75 3-SAT Parse Tree φ = ((x1→ x2) ∨ ¬ ((¬ x1 ↔ x3) ∨ x4)) ∧ ¬ x2
y variables are new

76 Stages 2 and 3 2. Rewrite φ as the AND of the root variable and a conjunction of clauses describing the operation of each node: φ' = y1 ∧ (y1 ↔(y2 ∧ ¬ x2)) ∧ (y2 ↔(y3 ∨ y4)) ∧ (y3 ↔(x1→x2)) ∧ (y4 ↔ ¬ y5) ∧ (y5 ↔ (y6 ∨ x4)) ∧ (y6 ↔(¬ x1 ↔ x3)) parent node  children

77 3. Convert each ith sub-clause in φ' into conjunctive normal form.
Several sub-steps are required for each φ'i: create a truth table use the truth table to create a disjunctive normal form (DNF), called ¬φ'i use DeMorgan's laws to change the DNF to conjunctive normal form (CNF), calling the result φ''i

78 Sub-Steps Example φ'1 = (y1 ↔(y2 ∧ ¬ x2))
The truth table for this clause: used by DNF

79 Create the disjunctive normal form (DNF) ¬φ'1 using the 0 result rows of the truth table:
¬φ'1 = (y1 ∧ y2 ∧ x2) ∨ (y1 ∧ ¬ y2 ∧ x2) ∨ (y1 ∧ ¬ y2 ∧ ¬x2) ∨ (¬ y1 ∧ y2 ∧ ¬ x2) Now use DeMorgan's laws to make ¬φ'1 positive (now called φ''1), and change the DNF right-hand side to CNF: φ''1 = ¬ (¬ φ'1) = (¬ y1 ∨ ¬ y2 ∨ ¬ x2) ∧ (¬ y1 ∨ y2 ∨ ¬ x2) ∧ (¬ y1 ∨ y2 ∨ x2) ∧ (y1 ∨ ¬ y2 ∨ x2)

80 DNF and DeMorgan's DNF: A Boolean formula is in disjunctive normal form if it is an ORof clauses, each of which is an AND of literals e.g. (x1  x2)  (x1 x3  x4)  (x5) DeMorgan's Laws:

81 Stage 4 4. Pad out each clause Ci so it has 3 distinct literals. The result is φ'''. Ci has 3 distinct literals: no padding required Ci has 2 distinct literals; add 1 dummy: Ci = (l1 ∨ l2) = (l1 ∨ l2 ∨ p) ∧ (l1 ∨ l2 ∨ ¬p) Ci has 1 literal; add 2 dummies: Ci = l = (l ∨ p ∨ q) ∧ (l ∨ ¬ p ∨ q) ∧ (l ∨ p ∨ ¬ q) ∧ (l ∨ ¬ p ∨ ¬ q)

82 Claim: The 3-CNF formula φ''' is satisfiable ⇔ φ is satisfiable.
All transformations can be done in polynomial time O(m*n) (m = no. of clauses , n = no. of literals)

83 From SAT to 3-SAT reduction
The Y literals are the added dummies to pad out the clauses.

84 Why Bother with 3-SAT? The 3-SAT problem is relatively easy to reduce to others problems Thus by proving 3-SAT is NPC we can prove that many other problems are NPC see the reduction tree on slide 62

85 8.3. The Clique Problem A clique in G= (V, E) is a complete subgraph of G. For a positive integer k ≤ |V|, is there a clique V’ ⊆ V of size ≥ k? Clique is NP. Show that Clique is NPC by using 3SAT ≤P Clique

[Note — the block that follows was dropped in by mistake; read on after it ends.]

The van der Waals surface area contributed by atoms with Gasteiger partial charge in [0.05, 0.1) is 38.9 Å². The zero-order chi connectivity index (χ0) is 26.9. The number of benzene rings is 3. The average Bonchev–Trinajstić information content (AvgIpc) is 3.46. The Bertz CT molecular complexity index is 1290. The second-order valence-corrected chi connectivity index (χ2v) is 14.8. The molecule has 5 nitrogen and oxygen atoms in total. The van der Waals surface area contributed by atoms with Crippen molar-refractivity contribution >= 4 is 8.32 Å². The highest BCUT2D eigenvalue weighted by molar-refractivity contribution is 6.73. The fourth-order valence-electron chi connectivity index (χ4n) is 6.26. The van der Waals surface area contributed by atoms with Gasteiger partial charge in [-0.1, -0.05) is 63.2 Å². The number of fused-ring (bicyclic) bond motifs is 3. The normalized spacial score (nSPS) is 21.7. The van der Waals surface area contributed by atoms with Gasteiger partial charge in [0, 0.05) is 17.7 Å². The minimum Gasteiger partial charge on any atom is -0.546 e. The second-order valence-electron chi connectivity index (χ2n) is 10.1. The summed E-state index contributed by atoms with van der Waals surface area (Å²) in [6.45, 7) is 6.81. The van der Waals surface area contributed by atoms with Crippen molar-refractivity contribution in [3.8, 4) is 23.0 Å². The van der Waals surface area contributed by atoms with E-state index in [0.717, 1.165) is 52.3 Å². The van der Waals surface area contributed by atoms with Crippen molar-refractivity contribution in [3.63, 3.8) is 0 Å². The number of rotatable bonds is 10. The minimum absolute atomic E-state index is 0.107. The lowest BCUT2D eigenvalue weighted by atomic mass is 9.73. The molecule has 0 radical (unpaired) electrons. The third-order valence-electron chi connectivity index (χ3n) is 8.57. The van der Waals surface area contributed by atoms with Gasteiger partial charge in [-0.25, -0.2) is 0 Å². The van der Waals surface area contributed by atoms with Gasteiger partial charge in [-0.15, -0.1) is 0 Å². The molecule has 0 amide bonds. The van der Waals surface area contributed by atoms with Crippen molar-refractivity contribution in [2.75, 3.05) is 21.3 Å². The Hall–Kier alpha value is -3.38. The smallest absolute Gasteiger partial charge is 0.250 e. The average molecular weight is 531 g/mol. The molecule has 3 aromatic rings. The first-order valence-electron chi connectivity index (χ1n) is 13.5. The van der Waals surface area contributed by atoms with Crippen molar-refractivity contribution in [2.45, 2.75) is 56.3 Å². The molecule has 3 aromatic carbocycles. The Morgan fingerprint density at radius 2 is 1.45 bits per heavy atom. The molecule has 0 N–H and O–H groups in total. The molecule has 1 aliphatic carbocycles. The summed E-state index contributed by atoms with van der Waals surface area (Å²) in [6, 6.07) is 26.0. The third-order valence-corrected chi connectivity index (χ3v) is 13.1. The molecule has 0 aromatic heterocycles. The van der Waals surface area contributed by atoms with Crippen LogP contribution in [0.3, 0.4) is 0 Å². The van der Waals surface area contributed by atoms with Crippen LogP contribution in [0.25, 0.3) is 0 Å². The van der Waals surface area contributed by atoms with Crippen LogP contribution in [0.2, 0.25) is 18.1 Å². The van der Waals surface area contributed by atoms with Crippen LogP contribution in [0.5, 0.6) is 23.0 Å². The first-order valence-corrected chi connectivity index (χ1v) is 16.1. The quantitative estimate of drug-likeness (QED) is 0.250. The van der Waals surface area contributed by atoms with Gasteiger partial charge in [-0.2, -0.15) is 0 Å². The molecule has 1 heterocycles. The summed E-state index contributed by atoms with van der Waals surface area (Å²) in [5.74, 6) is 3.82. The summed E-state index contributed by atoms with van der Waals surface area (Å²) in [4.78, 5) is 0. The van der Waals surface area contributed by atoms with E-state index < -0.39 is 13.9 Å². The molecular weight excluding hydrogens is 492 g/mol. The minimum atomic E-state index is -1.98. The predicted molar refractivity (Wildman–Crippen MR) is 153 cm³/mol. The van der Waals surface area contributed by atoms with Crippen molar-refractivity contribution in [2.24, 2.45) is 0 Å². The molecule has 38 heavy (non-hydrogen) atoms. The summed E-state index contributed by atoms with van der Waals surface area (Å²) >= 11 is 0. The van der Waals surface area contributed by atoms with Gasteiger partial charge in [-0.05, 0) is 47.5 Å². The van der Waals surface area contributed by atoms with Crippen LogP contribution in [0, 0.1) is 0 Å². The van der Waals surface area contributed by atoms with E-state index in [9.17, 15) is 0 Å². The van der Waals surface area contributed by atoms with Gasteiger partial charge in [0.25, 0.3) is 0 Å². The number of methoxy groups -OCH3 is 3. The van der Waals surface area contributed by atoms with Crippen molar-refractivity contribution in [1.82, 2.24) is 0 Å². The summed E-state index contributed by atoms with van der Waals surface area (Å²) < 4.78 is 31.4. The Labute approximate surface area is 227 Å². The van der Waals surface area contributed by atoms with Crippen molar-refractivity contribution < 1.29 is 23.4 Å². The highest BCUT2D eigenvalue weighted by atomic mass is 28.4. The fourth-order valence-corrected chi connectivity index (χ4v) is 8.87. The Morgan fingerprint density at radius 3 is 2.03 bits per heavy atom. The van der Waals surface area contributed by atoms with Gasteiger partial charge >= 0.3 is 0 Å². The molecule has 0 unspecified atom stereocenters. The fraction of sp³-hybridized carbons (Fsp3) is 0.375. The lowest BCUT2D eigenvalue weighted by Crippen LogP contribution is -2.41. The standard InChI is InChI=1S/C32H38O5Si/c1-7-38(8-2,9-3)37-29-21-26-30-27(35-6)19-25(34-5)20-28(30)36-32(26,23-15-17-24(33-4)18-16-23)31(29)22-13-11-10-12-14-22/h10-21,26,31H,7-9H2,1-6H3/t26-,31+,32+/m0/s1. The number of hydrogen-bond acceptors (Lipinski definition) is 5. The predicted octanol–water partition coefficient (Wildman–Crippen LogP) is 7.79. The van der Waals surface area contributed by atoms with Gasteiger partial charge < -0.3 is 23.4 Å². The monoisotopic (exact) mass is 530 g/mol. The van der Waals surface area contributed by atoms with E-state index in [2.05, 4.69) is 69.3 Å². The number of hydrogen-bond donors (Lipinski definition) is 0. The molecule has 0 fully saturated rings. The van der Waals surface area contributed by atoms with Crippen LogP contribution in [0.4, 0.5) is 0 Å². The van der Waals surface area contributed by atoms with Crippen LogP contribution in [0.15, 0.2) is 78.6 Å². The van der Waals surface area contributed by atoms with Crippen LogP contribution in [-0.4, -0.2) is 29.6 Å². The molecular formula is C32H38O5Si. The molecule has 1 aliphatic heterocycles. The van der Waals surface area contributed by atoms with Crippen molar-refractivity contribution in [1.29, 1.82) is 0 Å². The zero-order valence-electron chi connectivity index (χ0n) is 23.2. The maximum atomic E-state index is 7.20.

86 Example Transformation
A 3-CNF such as: will be transformed into the graph shown on the next slide. Each 3-element sub-clause becomes a triple of nodes. Nodes are linked by edges: if they are not in the same triple if they are not opposites (inconsistent)

87 Graph, G G can be computed from φ in polynomial time.

88 Are φ and G the Same? 1. φ is satisfiable ⇒ G has a clique of size k
3SAT φ is satisfiable is there's at least 1 literal in each clause that is true in: For example: x2 = 0, x3 = 1 and x1 can be 0 or 1 This corresponds to picking x2 and x3 in each graph triple, which makes a 3-clique.

89 2. G has a clique of size k ⇒ φ is satisfiable
Selecting a k-clique means that one node is selected in each graph triple. This is the same as making one literal in each clause of φ equal to true.

90 9. NP-Hard A NP-Hard problem is at least as hard as the hardest problems in NP (i.e. NPC problems). A NP-Hard problem does not have a polynomial time checking algorithm this makes most NP-hard problems harder to solve than NP problems

91 For example, the optimization version of Traveling Salesman where we need to find an actual schedule is harder than the decision version of traveling salesman where we just need to determine whether a schedule with length <= k exists or not. The same is true for the optimization version of the Knapsack problem vs its decision problem version.

92 Computational Difficulty
NP-hard =? computational difficulty NP-complete P Tetris, etc. chess halting problem NP

93 Even if P = NP, NP-Hard can be harder
Drawing P, NP, etc. as Sets Even if P = NP, NP-Hard can be harder

94 NP-Hard: a Bad Name NP-hard problems are not all NP, despite having NP in the name. There are problems that are NP-hard but not NP-complete e.g. chess, the halting problem